A review of NASA’s management and program execution is prudent, but also invites further delay in getting Orion flying. Building our first new manned spaceship in thirty-five years will be difficult, but NASA’s people are up to the challenge, just as they are proving with Hubble. If given the resources, I know they will launch Orion, and make it both safer and cheaper to operate than the shuttle. Its Ares boosters will be able to send its crews to the moon and beyond, to nearby asteroids.
Once satisfied that our trajectory in space is correct, the President should dedicate the funds to meet those goals. In spending terms, NASA’s annual budget is miniscule: $18.3 billion next year, just one half of one percent of the $3.6 trillion federal outlay. Failing to correct NASA’s chronic budget shortfalls, on the other hand, will cede U.S. leadership in space even as we celebrate Apollo’s landmark achievements.
Here’s how the President can ensure America will continue to lead in space: Restore funding to keep Orion and Ares on track. Make the science and technology investments that will keep the space station’s laboratories humming. Send our explorers not just to the moon, but far beyond. Orion astronauts can explore nearby asteroids, where they will collect samples from the dawn of the solar system, tap valuable space resources, gain the engineering skills to guard our planet against a cosmic impact, and inspire us with views of a breathtakingly distant Earth, five million miles away.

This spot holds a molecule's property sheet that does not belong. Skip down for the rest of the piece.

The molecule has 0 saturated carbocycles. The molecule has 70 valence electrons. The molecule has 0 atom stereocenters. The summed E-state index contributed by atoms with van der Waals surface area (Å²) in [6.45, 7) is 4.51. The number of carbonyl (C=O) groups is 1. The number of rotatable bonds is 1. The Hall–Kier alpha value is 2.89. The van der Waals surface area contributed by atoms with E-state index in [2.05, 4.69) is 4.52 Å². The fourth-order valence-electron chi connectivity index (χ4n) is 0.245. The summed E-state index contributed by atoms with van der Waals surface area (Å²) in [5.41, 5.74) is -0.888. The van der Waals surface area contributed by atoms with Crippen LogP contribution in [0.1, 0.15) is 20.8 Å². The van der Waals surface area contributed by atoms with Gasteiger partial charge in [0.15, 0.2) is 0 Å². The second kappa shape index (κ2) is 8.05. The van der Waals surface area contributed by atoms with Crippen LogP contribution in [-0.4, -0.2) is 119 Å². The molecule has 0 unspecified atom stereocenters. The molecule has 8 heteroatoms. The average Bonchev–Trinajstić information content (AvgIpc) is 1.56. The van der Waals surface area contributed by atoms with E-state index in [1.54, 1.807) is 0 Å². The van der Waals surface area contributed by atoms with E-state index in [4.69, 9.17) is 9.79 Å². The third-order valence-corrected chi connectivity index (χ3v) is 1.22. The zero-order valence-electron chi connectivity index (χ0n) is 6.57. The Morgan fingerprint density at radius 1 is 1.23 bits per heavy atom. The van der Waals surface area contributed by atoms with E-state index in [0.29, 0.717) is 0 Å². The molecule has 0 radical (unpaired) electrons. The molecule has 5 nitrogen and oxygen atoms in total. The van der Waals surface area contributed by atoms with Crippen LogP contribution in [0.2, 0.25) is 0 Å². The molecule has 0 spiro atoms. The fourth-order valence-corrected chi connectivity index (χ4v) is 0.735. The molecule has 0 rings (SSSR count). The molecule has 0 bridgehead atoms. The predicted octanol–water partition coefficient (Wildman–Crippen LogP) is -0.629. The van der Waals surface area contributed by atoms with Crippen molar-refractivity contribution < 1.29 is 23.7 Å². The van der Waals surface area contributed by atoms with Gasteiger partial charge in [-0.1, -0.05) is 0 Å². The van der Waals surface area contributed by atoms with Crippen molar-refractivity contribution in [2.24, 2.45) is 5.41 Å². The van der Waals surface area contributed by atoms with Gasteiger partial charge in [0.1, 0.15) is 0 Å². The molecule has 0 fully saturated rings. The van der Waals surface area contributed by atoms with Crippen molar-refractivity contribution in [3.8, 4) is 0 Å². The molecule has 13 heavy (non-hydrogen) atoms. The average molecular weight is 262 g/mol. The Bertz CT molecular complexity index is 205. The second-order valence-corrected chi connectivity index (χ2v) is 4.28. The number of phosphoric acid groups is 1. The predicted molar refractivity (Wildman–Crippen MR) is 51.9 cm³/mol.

Our nation needs a new generation of scientists and engineers. We should turn our young people loose to explore the moon, the asteroids and the solar system. This same world-beating corps of explorers will also conquer terrestrial challenges in energy, defense, environmental protection and high-tech competition.
With the President’s support, space exploration will continue to be an American trademark: for science, for resources and energy, and for new industrial and economic activity. Having flown the space shuttle four times, and worked in orbit to construct the space station, I know what NASA’s people can do. If we build on the legacy of Apollo 11 and the team that restored Hubble, America’s pioneers will write new chapters in exploration and innovation on the space frontier. If President Obama actively supports, and then demands the best from those who have the right stuff, we’ll get it.
Tom Jones is a veteran shuttle astronaut, planetary scientist, author, and speaker. His latest book, with co-author Ellen Stofan is “Planetology: Unlocking the Secrets of the Solar System.” Explore further at AstronautTomJones.com